A Day of Joyful Remembrance:
Crowds lined up early to watch the first Memorial Day Parade in Rye in over 40 years on May 26.
— by Robin Jovanovich
Crowds lined up early to watch the first Memorial Day Parade in Rye in over 40 years on May 26. It wasn’t just the children who were excited as veterans and officials, along with Scouts, leaders of Rye’s nonprofits, firemen, and the Patriot Brass Band, marched from Station Plaza to the Village Green for the annual American Legion Post 128 Ceremony. Longtime residents rode in shiny restored vehicles, many courtesy of Rye Ford Subaru.
In the excitement, no one forgot that this was Memorial Day — the day the Roll of Honor is read, the Gettsyburg Address recited, the National Anthem sung, when memorial wreaths are placed near the names of those who served in past wars, and a soulful high school bugler plays Taps.
Rye’s Ceremonies are always special times of reflection, a pause in our ordinary occupations. We hold a special place in our hearts for the World War II veterans and worry about the ones who aren’t there this year. We are heartened by the number of veterans of more recent wars who have joined Post 128.
But this Memorial Day was made even more special because of the display of what Mayor Joe Sack aptly described as “patriotic fervor” in his remarks at the podium outside City Hall.
Caps off to Robin Latimer, Parade organizer, and her band of longtime residents (see her letter of thanks on page 2) for reviving a wonderful small-town tradition.
In her address, Rye Historical Society Executive Director Sheri Jordan spoke of the importance of preserving Rye’s history and community memory. “We need to understand our veterans’ history, the conflicts they fought in, and the choices they made.” In the nationally recognized World War II exhibit at the Square House that closed on Memorial Day after a banner year of programs, visitors were given the ability to feel some of what Rye’s World War II veterans felt. “The exhibit bridged the gap between knowing and understanding history,” said Jordan.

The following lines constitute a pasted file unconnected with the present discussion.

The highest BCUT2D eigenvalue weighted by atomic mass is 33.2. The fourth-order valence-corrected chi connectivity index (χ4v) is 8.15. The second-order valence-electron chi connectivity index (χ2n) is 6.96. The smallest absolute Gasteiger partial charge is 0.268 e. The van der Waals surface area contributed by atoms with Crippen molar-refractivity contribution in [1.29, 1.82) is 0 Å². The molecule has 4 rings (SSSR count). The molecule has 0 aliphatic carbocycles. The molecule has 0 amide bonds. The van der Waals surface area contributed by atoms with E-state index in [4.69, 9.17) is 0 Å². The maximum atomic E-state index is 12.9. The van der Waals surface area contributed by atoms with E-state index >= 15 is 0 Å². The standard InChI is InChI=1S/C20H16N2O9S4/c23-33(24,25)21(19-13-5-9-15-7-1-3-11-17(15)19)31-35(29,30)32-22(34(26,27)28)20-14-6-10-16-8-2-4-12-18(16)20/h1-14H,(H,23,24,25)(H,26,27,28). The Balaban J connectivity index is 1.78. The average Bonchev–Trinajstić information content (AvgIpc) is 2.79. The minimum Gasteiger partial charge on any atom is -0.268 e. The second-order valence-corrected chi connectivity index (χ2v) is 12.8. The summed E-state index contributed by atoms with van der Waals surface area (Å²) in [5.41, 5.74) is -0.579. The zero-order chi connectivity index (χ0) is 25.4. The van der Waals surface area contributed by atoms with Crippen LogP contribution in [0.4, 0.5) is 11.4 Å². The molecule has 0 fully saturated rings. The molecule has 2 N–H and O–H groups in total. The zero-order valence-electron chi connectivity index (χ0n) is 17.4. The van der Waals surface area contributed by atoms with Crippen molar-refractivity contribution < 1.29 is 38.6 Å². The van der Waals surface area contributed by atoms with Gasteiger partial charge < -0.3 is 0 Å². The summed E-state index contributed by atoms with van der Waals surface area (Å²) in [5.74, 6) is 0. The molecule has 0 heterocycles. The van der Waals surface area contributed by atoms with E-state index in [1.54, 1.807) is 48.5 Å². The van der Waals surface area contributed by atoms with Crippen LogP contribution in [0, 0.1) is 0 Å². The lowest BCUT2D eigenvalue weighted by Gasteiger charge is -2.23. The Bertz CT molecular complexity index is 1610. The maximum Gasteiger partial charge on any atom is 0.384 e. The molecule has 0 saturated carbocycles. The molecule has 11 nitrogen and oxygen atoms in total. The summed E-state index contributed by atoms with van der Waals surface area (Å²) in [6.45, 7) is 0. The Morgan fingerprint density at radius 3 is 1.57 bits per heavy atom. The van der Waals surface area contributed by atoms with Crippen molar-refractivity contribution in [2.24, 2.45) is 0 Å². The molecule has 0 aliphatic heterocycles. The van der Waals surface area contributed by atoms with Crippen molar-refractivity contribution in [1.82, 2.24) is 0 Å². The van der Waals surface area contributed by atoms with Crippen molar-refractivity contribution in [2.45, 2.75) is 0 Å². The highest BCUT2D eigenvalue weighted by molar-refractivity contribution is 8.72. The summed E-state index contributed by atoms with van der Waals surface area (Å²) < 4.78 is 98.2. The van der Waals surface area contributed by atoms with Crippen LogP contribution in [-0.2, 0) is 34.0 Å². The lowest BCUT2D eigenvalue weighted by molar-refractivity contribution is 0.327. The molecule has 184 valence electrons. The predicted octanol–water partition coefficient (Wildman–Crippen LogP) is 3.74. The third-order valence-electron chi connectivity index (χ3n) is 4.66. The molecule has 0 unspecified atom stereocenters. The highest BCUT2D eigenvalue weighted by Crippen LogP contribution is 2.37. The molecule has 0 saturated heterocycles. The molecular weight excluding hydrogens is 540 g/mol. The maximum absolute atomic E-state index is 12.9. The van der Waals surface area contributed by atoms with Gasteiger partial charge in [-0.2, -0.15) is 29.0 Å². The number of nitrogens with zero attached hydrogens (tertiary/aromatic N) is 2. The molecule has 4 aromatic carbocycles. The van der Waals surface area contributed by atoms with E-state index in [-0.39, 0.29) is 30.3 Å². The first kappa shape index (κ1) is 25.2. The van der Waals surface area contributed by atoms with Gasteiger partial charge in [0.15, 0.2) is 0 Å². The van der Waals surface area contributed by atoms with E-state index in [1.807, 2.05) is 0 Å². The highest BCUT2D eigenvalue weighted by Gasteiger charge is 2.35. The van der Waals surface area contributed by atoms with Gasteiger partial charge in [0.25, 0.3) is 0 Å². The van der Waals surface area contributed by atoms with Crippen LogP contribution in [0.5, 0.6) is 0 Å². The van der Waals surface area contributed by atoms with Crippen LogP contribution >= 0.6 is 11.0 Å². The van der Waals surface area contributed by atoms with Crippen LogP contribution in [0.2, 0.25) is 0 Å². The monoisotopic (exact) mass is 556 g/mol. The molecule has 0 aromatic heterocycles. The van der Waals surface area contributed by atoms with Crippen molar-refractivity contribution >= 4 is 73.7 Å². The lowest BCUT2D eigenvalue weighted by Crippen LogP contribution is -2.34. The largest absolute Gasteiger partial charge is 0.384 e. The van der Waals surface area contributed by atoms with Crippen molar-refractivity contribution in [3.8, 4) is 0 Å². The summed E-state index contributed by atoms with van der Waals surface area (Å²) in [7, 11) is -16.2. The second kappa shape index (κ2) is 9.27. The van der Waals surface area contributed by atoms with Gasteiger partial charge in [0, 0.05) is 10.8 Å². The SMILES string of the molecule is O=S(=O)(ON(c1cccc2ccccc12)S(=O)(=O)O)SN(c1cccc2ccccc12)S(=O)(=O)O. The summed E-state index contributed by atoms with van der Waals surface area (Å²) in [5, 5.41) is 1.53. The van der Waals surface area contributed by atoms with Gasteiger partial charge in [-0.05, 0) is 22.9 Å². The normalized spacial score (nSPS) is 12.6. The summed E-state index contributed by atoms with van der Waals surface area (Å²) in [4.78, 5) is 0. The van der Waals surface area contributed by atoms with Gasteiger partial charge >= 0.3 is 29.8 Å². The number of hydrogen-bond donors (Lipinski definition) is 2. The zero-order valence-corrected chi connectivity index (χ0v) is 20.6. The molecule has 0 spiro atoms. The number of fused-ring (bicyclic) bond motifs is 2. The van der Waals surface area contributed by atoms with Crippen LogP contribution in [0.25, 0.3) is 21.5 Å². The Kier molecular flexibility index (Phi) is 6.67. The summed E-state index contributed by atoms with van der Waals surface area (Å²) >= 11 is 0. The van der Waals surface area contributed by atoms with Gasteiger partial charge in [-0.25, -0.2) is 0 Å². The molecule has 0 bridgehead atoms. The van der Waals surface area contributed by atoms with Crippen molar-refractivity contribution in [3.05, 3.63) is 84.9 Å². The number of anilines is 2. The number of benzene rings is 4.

Chris Maloney and Dan Kelly, recipients of this years’ Americanism Award, deserve medals for providing the personal stories of so many of the 1,438 men and women who served in World War II through their Rye WWII Veterans Project. They and a stalwart group of volunteers went through census, medical, and Social Security records on a mission to find out more about the 46 men who died while serving their country. In accepting the award, Maloney said, “When Tom Hanks was interviewed about his interest in World War II, he was asked, ‘Is there anything worse than dying in the war?’ Hanks replied, ‘Yes, not being remembered.’”
There were over 90 submissions from Rye High School students to the John M. Kingery Memorial Essay Contest this year. The winner is always given the chance to read his or her essay. “The Price of Freedom” was the title of winner Kana White’s essay. She reminded us that our soldiers not only protect America, but try to spread our values.